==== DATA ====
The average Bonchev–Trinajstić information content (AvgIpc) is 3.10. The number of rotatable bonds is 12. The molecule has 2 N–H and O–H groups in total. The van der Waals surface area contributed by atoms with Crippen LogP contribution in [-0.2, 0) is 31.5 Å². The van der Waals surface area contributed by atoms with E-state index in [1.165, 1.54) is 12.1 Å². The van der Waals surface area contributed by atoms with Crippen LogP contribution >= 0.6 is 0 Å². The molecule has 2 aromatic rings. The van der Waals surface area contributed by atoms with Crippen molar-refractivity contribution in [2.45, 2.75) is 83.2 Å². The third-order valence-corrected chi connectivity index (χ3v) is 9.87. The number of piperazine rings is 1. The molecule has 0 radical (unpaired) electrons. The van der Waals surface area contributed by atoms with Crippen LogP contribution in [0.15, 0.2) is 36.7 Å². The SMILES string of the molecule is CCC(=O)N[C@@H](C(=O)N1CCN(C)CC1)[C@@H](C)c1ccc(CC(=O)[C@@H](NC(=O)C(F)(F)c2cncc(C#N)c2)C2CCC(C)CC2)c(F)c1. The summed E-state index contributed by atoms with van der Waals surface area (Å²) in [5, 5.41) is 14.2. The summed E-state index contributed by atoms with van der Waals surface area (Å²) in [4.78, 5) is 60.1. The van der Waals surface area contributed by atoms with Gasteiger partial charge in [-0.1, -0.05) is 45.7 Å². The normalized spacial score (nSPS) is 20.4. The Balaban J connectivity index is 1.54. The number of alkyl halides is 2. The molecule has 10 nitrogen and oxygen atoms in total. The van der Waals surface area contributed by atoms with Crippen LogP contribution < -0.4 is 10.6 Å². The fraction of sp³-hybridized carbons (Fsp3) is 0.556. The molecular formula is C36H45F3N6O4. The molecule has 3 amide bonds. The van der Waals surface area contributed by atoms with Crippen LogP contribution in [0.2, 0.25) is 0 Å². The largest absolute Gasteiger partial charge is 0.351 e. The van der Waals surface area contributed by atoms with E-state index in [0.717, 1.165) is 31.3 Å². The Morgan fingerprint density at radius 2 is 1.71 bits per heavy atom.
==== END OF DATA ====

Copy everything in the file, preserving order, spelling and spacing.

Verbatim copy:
The average Bonchev–Trinajstić information content (AvgIpc) is 3.10. The number of rotatable bonds is 12. The molecule has 2 N–H and O–H groups in total. The van der Waals surface area contributed by atoms with Crippen LogP contribution in [-0.2, 0) is 31.5 Å². The van der Waals surface area contributed by atoms with E-state index in [1.165, 1.54) is 12.1 Å². The van der Waals surface area contributed by atoms with Crippen LogP contribution >= 0.6 is 0 Å². The molecule has 2 aromatic rings. The van der Waals surface area contributed by atoms with Crippen molar-refractivity contribution in [2.45, 2.75) is 83.2 Å². The third-order valence-corrected chi connectivity index (χ3v) is 9.87. The number of piperazine rings is 1. The molecule has 0 radical (unpaired) electrons. The van der Waals surface area contributed by atoms with Crippen LogP contribution in [0.15, 0.2) is 36.7 Å². The SMILES string of the molecule is CCC(=O)N[C@@H](C(=O)N1CCN(C)CC1)[C@@H](C)c1ccc(CC(=O)[C@@H](NC(=O)C(F)(F)c2cncc(C#N)c2)C2CCC(C)CC2)c(F)c1. The summed E-state index contributed by atoms with van der Waals surface area (Å²) in [5, 5.41) is 14.2. The summed E-state index contributed by atoms with van der Waals surface area (Å²) in [4.78, 5) is 60.1. The van der Waals surface area contributed by atoms with Gasteiger partial charge in [-0.1, -0.05) is 45.7 Å². The normalized spacial score (nSPS) is 20.4. The Balaban J connectivity index is 1.54. The number of alkyl halides is 2. The molecule has 10 nitrogen and oxygen atoms in total. The van der Waals surface area contributed by atoms with Crippen LogP contribution < -0.4 is 10.6 Å². The fraction of sp³-hybridized carbons (Fsp3) is 0.556. The molecular formula is C36H45F3N6O4. The molecule has 3 amide bonds. The van der Waals surface area contributed by atoms with Crippen LogP contribution in [0.2, 0.25) is 0 Å². The largest absolute Gasteiger partial charge is 0.351 e. The van der Waals surface area contributed by atoms with E-state index in [0.717, 1.165) is 31.3 Å². The Morgan fingerprint density at radius 2 is 1.71 bits per heavy atom.